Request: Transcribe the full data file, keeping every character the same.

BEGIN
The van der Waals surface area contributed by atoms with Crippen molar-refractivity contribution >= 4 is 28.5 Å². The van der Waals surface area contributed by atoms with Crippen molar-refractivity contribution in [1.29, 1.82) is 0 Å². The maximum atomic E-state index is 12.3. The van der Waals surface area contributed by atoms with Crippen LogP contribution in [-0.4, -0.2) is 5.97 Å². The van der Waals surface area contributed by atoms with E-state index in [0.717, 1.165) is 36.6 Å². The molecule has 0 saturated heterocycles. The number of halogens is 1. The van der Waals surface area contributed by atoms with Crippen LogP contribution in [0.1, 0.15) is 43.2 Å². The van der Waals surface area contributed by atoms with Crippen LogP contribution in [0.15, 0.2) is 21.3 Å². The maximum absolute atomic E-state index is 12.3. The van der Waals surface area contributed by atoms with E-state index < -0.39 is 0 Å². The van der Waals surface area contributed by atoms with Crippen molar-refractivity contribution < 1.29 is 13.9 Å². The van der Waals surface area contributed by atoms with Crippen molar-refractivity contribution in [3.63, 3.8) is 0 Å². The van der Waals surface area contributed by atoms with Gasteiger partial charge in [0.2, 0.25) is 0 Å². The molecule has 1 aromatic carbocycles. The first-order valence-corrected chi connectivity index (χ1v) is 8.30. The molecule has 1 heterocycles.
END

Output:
The van der Waals surface area contributed by atoms with Crippen molar-refractivity contribution >= 4 is 28.5 Å². The van der Waals surface area contributed by atoms with Crippen molar-refractivity contribution in [1.29, 1.82) is 0 Å². The maximum atomic E-state index is 12.3. The van der Waals surface area contributed by atoms with Crippen LogP contribution in [-0.4, -0.2) is 5.97 Å². The van der Waals surface area contributed by atoms with E-state index in [0.717, 1.165) is 36.6 Å². The molecule has 0 saturated heterocycles. The number of halogens is 1. The van der Waals surface area contributed by atoms with Crippen LogP contribution in [0.1, 0.15) is 43.2 Å². The van der Waals surface area contributed by atoms with Crippen LogP contribution in [0.15, 0.2) is 21.3 Å². The maximum absolute atomic E-state index is 12.3. The van der Waals surface area contributed by atoms with E-state index < -0.39 is 0 Å². The van der Waals surface area contributed by atoms with Crippen molar-refractivity contribution < 1.29 is 13.9 Å². The van der Waals surface area contributed by atoms with Crippen molar-refractivity contribution in [3.63, 3.8) is 0 Å². The van der Waals surface area contributed by atoms with Gasteiger partial charge in [0.2, 0.25) is 0 Å². The molecule has 1 aromatic carbocycles. The first-order valence-corrected chi connectivity index (χ1v) is 8.30. The molecule has 1 heterocycles.